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Sometimes when you design things you become blind to the fact that your graphical design does not actually work all that well. It can happen that you fail to account for some corner case or you can fail to account for missing contextual information etc.

How do you ensure you are in fact designing it right and the design works as intended? When doing some user testing how do you ensure you do not taint the test with your context that then does not always exist? Or we might ask teh wrong audience. What other options do we have?

Some examples:

enter image description here

Image 1: Sometimes you just don't get the design as presented.

Both of the designs above probably were perfectly valid in environment where they were designed, just not when they were applied. It is just that the selection highlight probably worked quite well when the designed menu had more than 2 items. Well tough luck in the version i was presented they weren't present. Likewise the symbol if perfectly understandable if you happen to see its counterpart, but alone it does not work as well. Unfortunately in practice this comes up every day since the icon are not all next to each other.

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    Interesting question. Please, do not vote to close it. We need more of this questions to keep the wheel turning. – Rafael Sep 6 '17 at 12:59
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    I don't see the ambiguity of the symbol. Itobviously means “we have drinking fountains with hovering tennis balls over them”. – Janus Bahs Jacquet Sep 6 '17 at 21:56
  • Silly @JanusBahsJacquet that symbol clearly refers the ball and cup game – Scott Sep 6 '17 at 22:56
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Testing with real users. As simple as that, there's no other VALID way.

You can test with fellow designers, but it would be completely biased and quite probably you'll get opposite results to what "real life" would bring, so avoid that, unless this is a "design for designers" (such as a competition, or skills display). I'm not a graphic or web designer per se, I'm an UX Developer, and I'd say 90%+ of Behance or Dribble stuff won't work in real life, no matter how beautiful it looks.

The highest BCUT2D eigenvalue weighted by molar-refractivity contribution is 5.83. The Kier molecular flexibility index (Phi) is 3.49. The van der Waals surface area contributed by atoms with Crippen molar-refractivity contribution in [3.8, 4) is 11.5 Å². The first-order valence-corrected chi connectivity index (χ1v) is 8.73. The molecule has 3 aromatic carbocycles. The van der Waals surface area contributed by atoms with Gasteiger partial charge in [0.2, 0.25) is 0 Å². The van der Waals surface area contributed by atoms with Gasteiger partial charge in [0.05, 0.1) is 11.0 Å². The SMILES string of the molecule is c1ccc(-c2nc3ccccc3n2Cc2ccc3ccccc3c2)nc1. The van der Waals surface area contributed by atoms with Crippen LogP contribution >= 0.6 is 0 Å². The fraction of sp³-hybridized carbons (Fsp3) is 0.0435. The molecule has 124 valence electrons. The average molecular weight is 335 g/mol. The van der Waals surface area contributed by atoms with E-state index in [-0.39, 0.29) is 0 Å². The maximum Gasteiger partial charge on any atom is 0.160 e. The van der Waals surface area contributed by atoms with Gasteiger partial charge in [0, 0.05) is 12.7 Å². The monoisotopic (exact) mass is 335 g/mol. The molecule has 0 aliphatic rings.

The thing is you need to do a trade-off between visuals and UX. Basic UX rules tells your examples are not a good fit (as you have found out already). However, you also say that it works in context (does it?), and UX is all about context, so you might be right, it works in context.

About your specific samples: if by highlight you mean a hover state, then the interaction will transmit an affordance, so you won't have trouble with that. However, if this is a static state (such as an active page), you'll probably need to add something else to transmit where the user is at, and why that link has a different color. In UX, the recommendation is to underline links and be a happy camper, but well, here's where the above mentioned trade-off comes to play.

With regards to icon, there are very few universal icons (that is, icons which everybody understand): print, search, home and few basic icons like that. Everything else is subjective. If I take a look to your icon, I honestly have no idea what it means, and I really tried hard to figure it out, with no avail. Something related to a person, because of the "head", but really no idea. In UX, you add labels to all icons, it's a basic principle. If in your context your icon has labels, then great. Otherwise, you'll be in trouble.

In short

There are many many rules to follow if you want to validate a design with users. But even if you follow them, you'll always need to test, that's the only real validation.

Additional Reading:

  • One can not generally hover things in dvd home screens :) But how do you select the test subjects. – joojaa Sep 7 '17 at 4:28
  • Well, you didn't mention the DVD part (context!), although there's a hover-ish effect in most device screens (when you move your cursor through options). Each device has its own design particularities, and this even applies to brands. Apple has its guidelines, same for Microsoft, HP and so on. As for users, there are many methods (some mentioned in the above articles). For starters, try a uni campus, or go to a caffe and pay a coffee to users in exchange of their opinion. 3-5 opinions should be enough for basic findings – Devin Sep 7 '17 at 14:43
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You validate through user testing. Watch the intended users use the program and survey them afterward.

Set up tests to check if they can tell the active state of the links above, or identify the symbol. See if your design works by reviewing the results.

You need to rely on other people, strangers, who are not neccessarily savvy at design or user interface or computer use at all.

You need to design for everybody.

A hard lesson for this designer is that the ultimate design is not what you came up with, the ultimate design is the one that best serves the need or solves the problem of the user, according to the user.

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